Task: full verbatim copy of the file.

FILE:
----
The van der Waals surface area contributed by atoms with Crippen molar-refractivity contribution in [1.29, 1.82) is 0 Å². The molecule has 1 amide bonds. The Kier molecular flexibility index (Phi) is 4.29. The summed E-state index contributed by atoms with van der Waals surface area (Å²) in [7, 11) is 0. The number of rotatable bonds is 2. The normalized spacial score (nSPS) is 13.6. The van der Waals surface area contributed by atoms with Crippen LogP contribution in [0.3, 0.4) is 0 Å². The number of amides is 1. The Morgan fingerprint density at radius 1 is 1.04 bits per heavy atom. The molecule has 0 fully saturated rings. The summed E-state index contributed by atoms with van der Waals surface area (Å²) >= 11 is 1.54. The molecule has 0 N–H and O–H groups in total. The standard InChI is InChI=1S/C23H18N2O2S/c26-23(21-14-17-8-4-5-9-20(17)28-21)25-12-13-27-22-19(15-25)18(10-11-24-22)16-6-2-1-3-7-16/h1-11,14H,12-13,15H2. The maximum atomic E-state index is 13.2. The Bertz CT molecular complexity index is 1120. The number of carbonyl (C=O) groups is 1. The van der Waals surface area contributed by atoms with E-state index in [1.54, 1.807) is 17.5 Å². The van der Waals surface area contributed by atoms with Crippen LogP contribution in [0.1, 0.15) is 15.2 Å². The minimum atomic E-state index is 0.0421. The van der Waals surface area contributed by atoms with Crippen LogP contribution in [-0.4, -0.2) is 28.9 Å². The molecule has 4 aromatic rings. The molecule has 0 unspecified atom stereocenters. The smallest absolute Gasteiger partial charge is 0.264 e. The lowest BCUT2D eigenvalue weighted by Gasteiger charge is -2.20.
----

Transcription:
The van der Waals surface area contributed by atoms with Crippen molar-refractivity contribution in [1.29, 1.82) is 0 Å². The molecule has 1 amide bonds. The Kier molecular flexibility index (Phi) is 4.29. The summed E-state index contributed by atoms with van der Waals surface area (Å²) in [7, 11) is 0. The number of rotatable bonds is 2. The normalized spacial score (nSPS) is 13.6. The van der Waals surface area contributed by atoms with Crippen LogP contribution in [0.3, 0.4) is 0 Å². The number of amides is 1. The Morgan fingerprint density at radius 1 is 1.04 bits per heavy atom. The molecule has 0 fully saturated rings. The summed E-state index contributed by atoms with van der Waals surface area (Å²) >= 11 is 1.54. The molecule has 0 N–H and O–H groups in total. The standard InChI is InChI=1S/C23H18N2O2S/c26-23(21-14-17-8-4-5-9-20(17)28-21)25-12-13-27-22-19(15-25)18(10-11-24-22)16-6-2-1-3-7-16/h1-11,14H,12-13,15H2. The maximum atomic E-state index is 13.2. The Bertz CT molecular complexity index is 1120. The number of carbonyl (C=O) groups is 1. The van der Waals surface area contributed by atoms with E-state index in [1.54, 1.807) is 17.5 Å². The van der Waals surface area contributed by atoms with Crippen LogP contribution in [0.1, 0.15) is 15.2 Å². The minimum atomic E-state index is 0.0421. The van der Waals surface area contributed by atoms with Crippen LogP contribution in [-0.4, -0.2) is 28.9 Å². The molecule has 4 aromatic rings. The molecule has 0 unspecified atom stereocenters. The smallest absolute Gasteiger partial charge is 0.264 e. The lowest BCUT2D eigenvalue weighted by Gasteiger charge is -2.20.